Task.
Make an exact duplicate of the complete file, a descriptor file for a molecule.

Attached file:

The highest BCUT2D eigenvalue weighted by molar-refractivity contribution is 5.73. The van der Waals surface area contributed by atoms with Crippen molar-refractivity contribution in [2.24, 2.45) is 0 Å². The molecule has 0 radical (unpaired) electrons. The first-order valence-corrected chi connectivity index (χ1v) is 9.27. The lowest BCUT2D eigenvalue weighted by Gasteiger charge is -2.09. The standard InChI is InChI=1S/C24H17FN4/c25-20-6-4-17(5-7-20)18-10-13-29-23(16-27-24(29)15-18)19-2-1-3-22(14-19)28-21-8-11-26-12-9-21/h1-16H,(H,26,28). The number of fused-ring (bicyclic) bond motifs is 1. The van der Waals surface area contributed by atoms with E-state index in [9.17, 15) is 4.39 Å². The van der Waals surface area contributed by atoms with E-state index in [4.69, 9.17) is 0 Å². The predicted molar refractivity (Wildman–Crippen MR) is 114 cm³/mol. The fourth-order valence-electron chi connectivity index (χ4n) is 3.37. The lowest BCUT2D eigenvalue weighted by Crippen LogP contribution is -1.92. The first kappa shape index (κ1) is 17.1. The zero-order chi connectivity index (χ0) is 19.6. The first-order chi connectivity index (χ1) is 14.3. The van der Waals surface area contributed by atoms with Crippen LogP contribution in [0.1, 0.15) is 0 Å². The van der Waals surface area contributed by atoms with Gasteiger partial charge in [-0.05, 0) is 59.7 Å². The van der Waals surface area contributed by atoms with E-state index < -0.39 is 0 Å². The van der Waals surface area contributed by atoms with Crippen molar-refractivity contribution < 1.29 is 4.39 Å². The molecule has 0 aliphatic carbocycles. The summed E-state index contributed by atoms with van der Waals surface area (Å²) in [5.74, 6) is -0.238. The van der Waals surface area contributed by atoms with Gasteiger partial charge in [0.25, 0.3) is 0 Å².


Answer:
The highest BCUT2D eigenvalue weighted by molar-refractivity contribution is 5.73. The van der Waals surface area contributed by atoms with Crippen molar-refractivity contribution in [2.24, 2.45) is 0 Å². The molecule has 0 radical (unpaired) electrons. The first-order valence-corrected chi connectivity index (χ1v) is 9.27. The lowest BCUT2D eigenvalue weighted by Gasteiger charge is -2.09. The standard InChI is InChI=1S/C24H17FN4/c25-20-6-4-17(5-7-20)18-10-13-29-23(16-27-24(29)15-18)19-2-1-3-22(14-19)28-21-8-11-26-12-9-21/h1-16H,(H,26,28). The number of fused-ring (bicyclic) bond motifs is 1. The van der Waals surface area contributed by atoms with E-state index in [9.17, 15) is 4.39 Å². The van der Waals surface area contributed by atoms with E-state index in [4.69, 9.17) is 0 Å². The predicted molar refractivity (Wildman–Crippen MR) is 114 cm³/mol. The fourth-order valence-electron chi connectivity index (χ4n) is 3.37. The lowest BCUT2D eigenvalue weighted by Crippen LogP contribution is -1.92. The first kappa shape index (κ1) is 17.1. The zero-order chi connectivity index (χ0) is 19.6. The first-order chi connectivity index (χ1) is 14.3. The van der Waals surface area contributed by atoms with Crippen LogP contribution in [0.1, 0.15) is 0 Å². The van der Waals surface area contributed by atoms with Gasteiger partial charge in [-0.05, 0) is 59.7 Å². The van der Waals surface area contributed by atoms with E-state index < -0.39 is 0 Å². The van der Waals surface area contributed by atoms with Crippen molar-refractivity contribution < 1.29 is 4.39 Å². The molecule has 0 aliphatic carbocycles. The summed E-state index contributed by atoms with van der Waals surface area (Å²) in [5.74, 6) is -0.238. The van der Waals surface area contributed by atoms with Gasteiger partial charge in [0.25, 0.3) is 0 Å².